Grow herbs in a strawberry jar

Susan Reimer

Susan Reimer

A strawberry jar is a tall pot that has holes in the side used for planting several plants at once. They are perfect for the balcony or fire escape gardener because they don’t take up much room and you can use them to plant a collection of different plants, either decorative or culinary. You can buy them at garden centers or places like Walmart, Home Depot or Target that have seasonal gardening departments.

Most strawberry jars are made out of terracotta; plants dry out quickly in this material. If you are shopping for a strawberry jar, opt for a larger model that allows you to give more water to the plants it holds. Also, look for lips on the side pockets. These hold the dirt so it doesn’t wash out when you water the pot. Glazed pots are more expensive, but they last longer and slow the drying process.

Plant the jar in stages, one tier at a time. Loosen the roots when you take the plant out of its temporary container and push the tops of plants through the pockets from the inside out. Fill as you plant and water each layer to settle the soil. Plant the largest or tall plants at the very top.

Keeping the plants evenly watered is the hardest part, but there are some tricks you can use to make certain all of the plants get enough water. Drill holes in a piece of PVC pipe slightly longer than the height of your jar. Stuff one end with a piece of sponge. Place the sponge end in the bottom of the pot before you start adding soil and plants (this way you can water the tube and the plants on the lower levels will receive moisture.)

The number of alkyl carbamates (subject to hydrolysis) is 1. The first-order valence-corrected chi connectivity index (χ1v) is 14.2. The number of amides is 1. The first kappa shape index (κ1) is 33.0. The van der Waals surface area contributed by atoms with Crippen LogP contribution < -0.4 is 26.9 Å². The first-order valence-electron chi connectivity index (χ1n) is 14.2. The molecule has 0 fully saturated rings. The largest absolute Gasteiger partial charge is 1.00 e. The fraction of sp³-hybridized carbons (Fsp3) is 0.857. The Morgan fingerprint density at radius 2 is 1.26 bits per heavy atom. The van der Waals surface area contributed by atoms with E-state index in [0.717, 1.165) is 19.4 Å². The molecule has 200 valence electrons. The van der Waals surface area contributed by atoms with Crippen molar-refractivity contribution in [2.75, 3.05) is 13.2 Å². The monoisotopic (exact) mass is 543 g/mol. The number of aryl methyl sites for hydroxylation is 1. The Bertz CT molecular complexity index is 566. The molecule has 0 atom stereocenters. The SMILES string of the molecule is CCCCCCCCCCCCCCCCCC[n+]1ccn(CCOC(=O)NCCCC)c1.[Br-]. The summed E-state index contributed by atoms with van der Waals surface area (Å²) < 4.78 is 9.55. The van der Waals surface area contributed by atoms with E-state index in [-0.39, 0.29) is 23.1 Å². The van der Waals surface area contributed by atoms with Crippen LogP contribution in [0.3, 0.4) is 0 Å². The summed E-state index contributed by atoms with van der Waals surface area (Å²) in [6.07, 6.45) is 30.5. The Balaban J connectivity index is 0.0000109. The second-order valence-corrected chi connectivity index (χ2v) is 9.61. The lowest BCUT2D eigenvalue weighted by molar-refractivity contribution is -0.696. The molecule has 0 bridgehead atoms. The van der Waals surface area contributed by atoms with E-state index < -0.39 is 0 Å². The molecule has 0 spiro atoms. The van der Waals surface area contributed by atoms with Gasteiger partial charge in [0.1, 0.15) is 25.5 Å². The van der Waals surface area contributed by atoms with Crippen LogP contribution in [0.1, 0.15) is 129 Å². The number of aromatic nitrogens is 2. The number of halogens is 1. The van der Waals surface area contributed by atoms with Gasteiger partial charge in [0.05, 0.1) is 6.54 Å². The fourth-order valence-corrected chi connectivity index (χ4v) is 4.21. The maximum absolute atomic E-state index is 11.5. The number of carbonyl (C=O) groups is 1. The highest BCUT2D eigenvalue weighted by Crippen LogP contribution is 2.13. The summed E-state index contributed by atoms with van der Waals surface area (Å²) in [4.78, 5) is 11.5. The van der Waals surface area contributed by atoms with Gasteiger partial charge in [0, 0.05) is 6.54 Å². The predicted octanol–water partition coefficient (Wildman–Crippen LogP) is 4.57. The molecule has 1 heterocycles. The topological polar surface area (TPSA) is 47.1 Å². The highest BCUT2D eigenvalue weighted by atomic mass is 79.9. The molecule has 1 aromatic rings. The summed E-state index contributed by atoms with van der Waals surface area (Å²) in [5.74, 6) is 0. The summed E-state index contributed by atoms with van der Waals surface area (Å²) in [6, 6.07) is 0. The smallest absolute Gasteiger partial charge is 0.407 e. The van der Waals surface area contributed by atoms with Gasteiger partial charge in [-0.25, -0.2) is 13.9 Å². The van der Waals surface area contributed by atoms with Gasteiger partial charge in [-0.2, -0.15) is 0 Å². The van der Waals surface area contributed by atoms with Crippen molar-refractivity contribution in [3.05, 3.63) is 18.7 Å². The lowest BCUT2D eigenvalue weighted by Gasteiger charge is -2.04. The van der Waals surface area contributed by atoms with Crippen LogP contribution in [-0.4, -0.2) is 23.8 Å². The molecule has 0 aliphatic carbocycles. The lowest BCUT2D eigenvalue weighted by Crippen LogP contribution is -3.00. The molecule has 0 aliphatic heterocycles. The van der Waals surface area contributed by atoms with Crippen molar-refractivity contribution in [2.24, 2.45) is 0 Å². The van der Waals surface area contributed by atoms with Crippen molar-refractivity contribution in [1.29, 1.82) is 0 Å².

You could do the same with a tall, narrow water or soda bottle if you can find one that fits in your pot without taking up too much space. In this case you won’t need the sponge. You also can use the method shown in the video below. Your herb jar may need watering every day, especially during the hottest part of summer.

Here are some herbs that do well in a strawberry jar: chives, mint, oregano, parsley, sage, thyme. Lavender and rosemary do well at the top of the planter as they tend to grow tall. Keep the herbs clipped and don’t let them flower to keep them productive. Avoid fast growing, bolting, plants like dill and cilantro.

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Sharon Rabb

Sharon Rabb lives in a row-house in the heart of Baltimore City, but manages to find space for a thriving garden. She battles limited space to produce a lush paradise. Anything larger than a teaspoon is a chance to make the city a greener place to live. Read her gardening tips here. Read more.

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